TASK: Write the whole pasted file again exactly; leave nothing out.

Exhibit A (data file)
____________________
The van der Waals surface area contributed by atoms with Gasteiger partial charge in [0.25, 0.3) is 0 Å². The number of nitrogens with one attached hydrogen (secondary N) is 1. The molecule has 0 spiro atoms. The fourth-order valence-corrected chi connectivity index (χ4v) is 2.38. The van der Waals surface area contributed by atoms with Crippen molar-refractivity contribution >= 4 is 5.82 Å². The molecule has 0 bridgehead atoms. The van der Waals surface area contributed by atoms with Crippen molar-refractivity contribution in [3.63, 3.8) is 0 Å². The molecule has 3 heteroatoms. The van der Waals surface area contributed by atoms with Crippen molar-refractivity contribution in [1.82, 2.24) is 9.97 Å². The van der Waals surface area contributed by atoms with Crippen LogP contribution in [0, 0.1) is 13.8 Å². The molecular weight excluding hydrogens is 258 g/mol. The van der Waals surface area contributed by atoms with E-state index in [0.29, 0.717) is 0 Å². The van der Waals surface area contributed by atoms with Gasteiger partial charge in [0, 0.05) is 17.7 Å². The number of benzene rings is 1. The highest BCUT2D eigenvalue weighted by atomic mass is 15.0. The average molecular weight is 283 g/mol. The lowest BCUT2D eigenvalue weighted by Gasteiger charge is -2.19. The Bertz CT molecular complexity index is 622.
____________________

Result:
The van der Waals surface area contributed by atoms with Gasteiger partial charge in [0.25, 0.3) is 0 Å². The number of nitrogens with one attached hydrogen (secondary N) is 1. The molecule has 0 spiro atoms. The fourth-order valence-corrected chi connectivity index (χ4v) is 2.38. The van der Waals surface area contributed by atoms with Crippen molar-refractivity contribution >= 4 is 5.82 Å². The molecule has 0 bridgehead atoms. The van der Waals surface area contributed by atoms with Crippen molar-refractivity contribution in [3.63, 3.8) is 0 Å². The molecule has 3 heteroatoms. The van der Waals surface area contributed by atoms with Crippen molar-refractivity contribution in [1.82, 2.24) is 9.97 Å². The van der Waals surface area contributed by atoms with Crippen LogP contribution in [0, 0.1) is 13.8 Å². The molecular weight excluding hydrogens is 258 g/mol. The van der Waals surface area contributed by atoms with E-state index in [0.29, 0.717) is 0 Å². The van der Waals surface area contributed by atoms with Gasteiger partial charge in [0, 0.05) is 17.7 Å². The number of benzene rings is 1. The highest BCUT2D eigenvalue weighted by atomic mass is 15.0. The average molecular weight is 283 g/mol. The lowest BCUT2D eigenvalue weighted by Gasteiger charge is -2.19. The Bertz CT molecular complexity index is 622.